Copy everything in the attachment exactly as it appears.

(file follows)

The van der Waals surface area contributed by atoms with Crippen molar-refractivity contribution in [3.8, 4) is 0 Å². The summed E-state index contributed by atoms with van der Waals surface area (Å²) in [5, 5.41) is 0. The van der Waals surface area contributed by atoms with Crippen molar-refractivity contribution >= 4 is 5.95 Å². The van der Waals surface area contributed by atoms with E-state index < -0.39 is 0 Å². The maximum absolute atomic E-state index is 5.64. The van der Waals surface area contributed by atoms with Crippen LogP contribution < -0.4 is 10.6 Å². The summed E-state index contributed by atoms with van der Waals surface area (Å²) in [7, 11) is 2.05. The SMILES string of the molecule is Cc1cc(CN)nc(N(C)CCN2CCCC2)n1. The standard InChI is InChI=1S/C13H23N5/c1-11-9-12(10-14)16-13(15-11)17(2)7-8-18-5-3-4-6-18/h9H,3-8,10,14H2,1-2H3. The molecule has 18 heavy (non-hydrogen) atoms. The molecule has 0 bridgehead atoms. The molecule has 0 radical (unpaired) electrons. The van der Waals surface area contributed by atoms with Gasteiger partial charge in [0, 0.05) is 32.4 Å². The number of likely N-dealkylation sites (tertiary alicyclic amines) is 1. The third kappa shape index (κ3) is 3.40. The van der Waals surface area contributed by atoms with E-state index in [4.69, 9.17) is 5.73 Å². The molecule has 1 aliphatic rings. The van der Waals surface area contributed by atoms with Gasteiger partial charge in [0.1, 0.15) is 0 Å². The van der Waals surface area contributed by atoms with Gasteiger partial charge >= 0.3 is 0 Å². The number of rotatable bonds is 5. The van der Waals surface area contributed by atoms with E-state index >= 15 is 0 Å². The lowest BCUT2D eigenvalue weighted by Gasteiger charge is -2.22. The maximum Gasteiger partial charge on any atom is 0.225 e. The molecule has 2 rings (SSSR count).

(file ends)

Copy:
The van der Waals surface area contributed by atoms with Crippen molar-refractivity contribution in [3.8, 4) is 0 Å². The summed E-state index contributed by atoms with van der Waals surface area (Å²) in [5, 5.41) is 0. The van der Waals surface area contributed by atoms with Crippen molar-refractivity contribution >= 4 is 5.95 Å². The van der Waals surface area contributed by atoms with E-state index < -0.39 is 0 Å². The maximum absolute atomic E-state index is 5.64. The van der Waals surface area contributed by atoms with Crippen LogP contribution < -0.4 is 10.6 Å². The summed E-state index contributed by atoms with van der Waals surface area (Å²) in [7, 11) is 2.05. The SMILES string of the molecule is Cc1cc(CN)nc(N(C)CCN2CCCC2)n1. The standard InChI is InChI=1S/C13H23N5/c1-11-9-12(10-14)16-13(15-11)17(2)7-8-18-5-3-4-6-18/h9H,3-8,10,14H2,1-2H3. The molecule has 18 heavy (non-hydrogen) atoms. The molecule has 0 bridgehead atoms. The molecule has 0 radical (unpaired) electrons. The van der Waals surface area contributed by atoms with Gasteiger partial charge in [0, 0.05) is 32.4 Å². The number of likely N-dealkylation sites (tertiary alicyclic amines) is 1. The third kappa shape index (κ3) is 3.40. The van der Waals surface area contributed by atoms with E-state index in [4.69, 9.17) is 5.73 Å². The molecule has 1 aliphatic rings. The van der Waals surface area contributed by atoms with Gasteiger partial charge in [0.1, 0.15) is 0 Å². The van der Waals surface area contributed by atoms with Gasteiger partial charge >= 0.3 is 0 Å². The number of rotatable bonds is 5. The van der Waals surface area contributed by atoms with E-state index >= 15 is 0 Å². The lowest BCUT2D eigenvalue weighted by Gasteiger charge is -2.22. The maximum Gasteiger partial charge on any atom is 0.225 e. The molecule has 2 rings (SSSR count).